“Oh, my dear,” said she, “a natural child is a child a person has before he is married.” On this it seemed to follow logically that if John of Gaunt had had children before he was married, he, Ernest Pontifex, might have them also, and he would be obliged to me if I would tell him what he had better do under the circumstances.
I enquired how long ago he had made this discovery. He said about a fortnight, and he did not know where to look for the child, for it might come at any moment. “You know,” he said, “babies come so suddenly; one goes to bed one night and next morning there is a baby. Why, it might die of cold if we are not on the look-out for it. I hope it will be a boy.”
“And you have told your governess about this?”
“Yes, but she puts me off and does not help me: she says it will not come for many years, and she hopes not then.”
“Are you quite sure that you have not made any mistake in all this?”
“Oh, no; because Mrs Burne, you know, called here a few days ago, and I was sent for to be looked at. And mamma held me out at arm’s length and said, ‘Is he Mr Pontifex’s child, Mrs Burne, or is he mine?’ Of course, she couldn’t have said this if papa had not had some of the children himself. I did think the gentleman had all the boys and the lady all the girls; but it can’t be like this, or else mamma would not have asked Mrs Burne to guess; but then Mrs Burne said, ’Oh, he’s Mr Pontifex’s child of course,’ and I didn’t quite know what she meant by saying ’of course’: it seemed as though I was right in thinking that the husband has all the boys and the wife all the girls; I wish you would explain to me all about it.”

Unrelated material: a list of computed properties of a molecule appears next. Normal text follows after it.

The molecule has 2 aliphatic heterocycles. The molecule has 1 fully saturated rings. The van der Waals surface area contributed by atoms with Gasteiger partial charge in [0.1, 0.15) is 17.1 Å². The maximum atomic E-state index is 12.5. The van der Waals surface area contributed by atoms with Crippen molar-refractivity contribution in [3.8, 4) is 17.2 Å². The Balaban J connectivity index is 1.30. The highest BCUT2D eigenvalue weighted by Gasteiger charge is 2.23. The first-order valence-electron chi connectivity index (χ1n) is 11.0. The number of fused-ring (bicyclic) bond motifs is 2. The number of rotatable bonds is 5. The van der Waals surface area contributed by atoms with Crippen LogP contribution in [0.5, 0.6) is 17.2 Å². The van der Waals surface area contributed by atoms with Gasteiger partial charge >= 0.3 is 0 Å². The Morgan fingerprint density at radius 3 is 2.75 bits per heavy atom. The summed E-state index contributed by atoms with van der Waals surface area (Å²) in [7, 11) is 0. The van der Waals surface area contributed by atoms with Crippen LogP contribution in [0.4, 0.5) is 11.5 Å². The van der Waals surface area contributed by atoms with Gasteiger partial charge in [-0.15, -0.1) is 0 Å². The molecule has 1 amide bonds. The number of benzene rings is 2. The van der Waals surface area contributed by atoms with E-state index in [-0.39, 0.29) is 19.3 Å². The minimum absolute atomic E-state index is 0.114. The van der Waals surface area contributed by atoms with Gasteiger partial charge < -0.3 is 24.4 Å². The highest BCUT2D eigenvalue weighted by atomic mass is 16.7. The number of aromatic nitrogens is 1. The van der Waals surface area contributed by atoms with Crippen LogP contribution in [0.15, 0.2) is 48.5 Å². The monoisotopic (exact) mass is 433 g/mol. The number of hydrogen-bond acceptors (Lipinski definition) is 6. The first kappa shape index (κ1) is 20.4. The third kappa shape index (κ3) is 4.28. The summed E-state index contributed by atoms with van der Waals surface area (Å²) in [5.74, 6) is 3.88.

This I could hardly do, so I changed the conversation, after reassuring him as best I could.
Three or four years after the birth of her daughter, Christina had had one more child. She had never been strong since she married, and had a presentiment that she should not survive this last confinement. She accordingly wrote the following letter, which was to be given, as she endorsed upon it, to her sons when Ernest was sixteen years old. It reached him on his mother’s death many years later, for it was the baby who died now, and not Christina. It was found among papers which she had repeatedly and carefully arranged, with the seal already broken. This, I am afraid, shows that Christina had read it and thought it too creditable to be destroyed when the occasion that had called it forth had gone by. It is as follows—
“BATTERSBY, March 15th, 1841.